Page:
After a lifetime spent experiencing the ups and downs of the Canadian entertainment industry, Forest Hill area resident Rainbow Sun Francks knows the game well.
Francks, who can currently be seen playing Corporal Dev Clark on CTV's The Listener, has been acting since he was four years old.
Francks, who made his first appearance on Sesame Street, followed the footsteps of his father, actor and musician Don Francks, in staking out a career in the entertainment industry. Since then, he has added a number of credits, though he is likely best known for his recurring role as Lieutenant Aiden Ford on Stargate: Atlantis and for a stint as a MuchMusic VJ.
He ranks his work on The Listener as one of the highlights of a career that has seen him earn a Gemini nomination for his work in the film One Heart Broken Into Song.
"The show morphs so much each season," he said. "It's constantly evolving, so each season, it's like you have new lives for the characters, but in the same bodies."
Life has not always been easy for Francks. Like any Canadian actor trying to make a name for himself north of the border, he knows he cannot rest on the success he has earned so far.
"The life of a Canadian actor is going in and auditioning for stuff over and over again," he said. "You're told you're not good enough constantly, so you need an ego of steel and no suicidal tendencies."
While he loves Canada and has no plans to pursue a career in the United States, Francks said it can be frustrating working in an industry that could do much more to promote Canadian talent.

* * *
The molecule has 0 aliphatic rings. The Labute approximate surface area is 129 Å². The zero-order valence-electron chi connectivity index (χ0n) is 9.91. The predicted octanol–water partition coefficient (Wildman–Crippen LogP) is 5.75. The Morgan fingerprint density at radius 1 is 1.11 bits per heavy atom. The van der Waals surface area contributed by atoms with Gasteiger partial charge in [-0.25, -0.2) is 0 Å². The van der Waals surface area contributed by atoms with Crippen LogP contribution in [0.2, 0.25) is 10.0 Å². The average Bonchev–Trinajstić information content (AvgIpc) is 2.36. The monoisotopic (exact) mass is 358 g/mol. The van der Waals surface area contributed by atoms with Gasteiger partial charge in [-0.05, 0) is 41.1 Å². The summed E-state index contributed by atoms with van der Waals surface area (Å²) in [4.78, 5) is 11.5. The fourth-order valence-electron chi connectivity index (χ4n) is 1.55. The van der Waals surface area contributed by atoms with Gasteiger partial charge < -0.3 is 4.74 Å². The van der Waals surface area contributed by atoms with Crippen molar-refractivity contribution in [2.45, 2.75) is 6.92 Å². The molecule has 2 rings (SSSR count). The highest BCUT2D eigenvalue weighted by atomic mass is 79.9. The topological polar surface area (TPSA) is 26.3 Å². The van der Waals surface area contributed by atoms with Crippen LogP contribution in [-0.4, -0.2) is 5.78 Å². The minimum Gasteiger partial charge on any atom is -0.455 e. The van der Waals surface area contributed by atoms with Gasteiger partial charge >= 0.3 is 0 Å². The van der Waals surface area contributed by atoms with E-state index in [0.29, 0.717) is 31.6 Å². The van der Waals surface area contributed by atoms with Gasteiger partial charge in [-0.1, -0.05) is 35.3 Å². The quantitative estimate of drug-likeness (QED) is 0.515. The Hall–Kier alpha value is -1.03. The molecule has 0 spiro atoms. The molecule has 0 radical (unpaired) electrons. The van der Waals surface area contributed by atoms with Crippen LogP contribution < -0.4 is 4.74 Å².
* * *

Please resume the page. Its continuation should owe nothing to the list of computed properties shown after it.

"If you go down Queen Street and ask people who their favourite Canadian actor is - other than the big Hollywood actors who have made it down there - nobody has one and a lot of people probably couldn't name one," he said.
The fact he grew up in a family of actors - sister Cree Summer also has a successful career while his mother Lili Francks has made a name for herself on the stage - has certainly helped him forge his career on the challenging Canadian scene.
"Life at home was full of understanding, which was much different from most things a lot of my friends heard when they wanted to get into acting," he said. "My dad said, 'You don't have to act, but I want you to think about it. If you do well, you can buy new cars and try new things all the time.'"
He also ran into his share of speed bumps along the way simply by virtue of starting at such a young age. The vagaries of youth can be particularly hard on an actor, who must always be prepared to bring their A game or risk losing work.
"As a teenager, I would think 'Yeah, I can drink tonight and then go work tomorrow' but no, you really can't," he said. "It took some time to learn that."
Like his father, Francks' talents are not limited to the screen. He is active on the music scene, having performed in several bands over the years and is currently working on his own rap album and a collaboration with Chin Injeti of Bass is Base.
"I love being able to act six months a year and then turn around and work on (music)," he said. "When you're acting, you're the instrument, and then you go to working with instruments."
While Francks splits time between Toronto and British Columbia; he spends the majority of his time living in the Forest Hill area neighbourhood he has called home for 30 years.
He loves the convenience and the fact the area has everything he wants and needs easily within reach.
"There's the greatest of just about everything right in the area now, and if there's something I need that isn't there, the subway's so convenient or I can just shoot down Bathurst," he said. "There's biking, ravines, amazing parks...what more could you want?"
The Listener airs at 10 p.m. Wednesdays on CTV.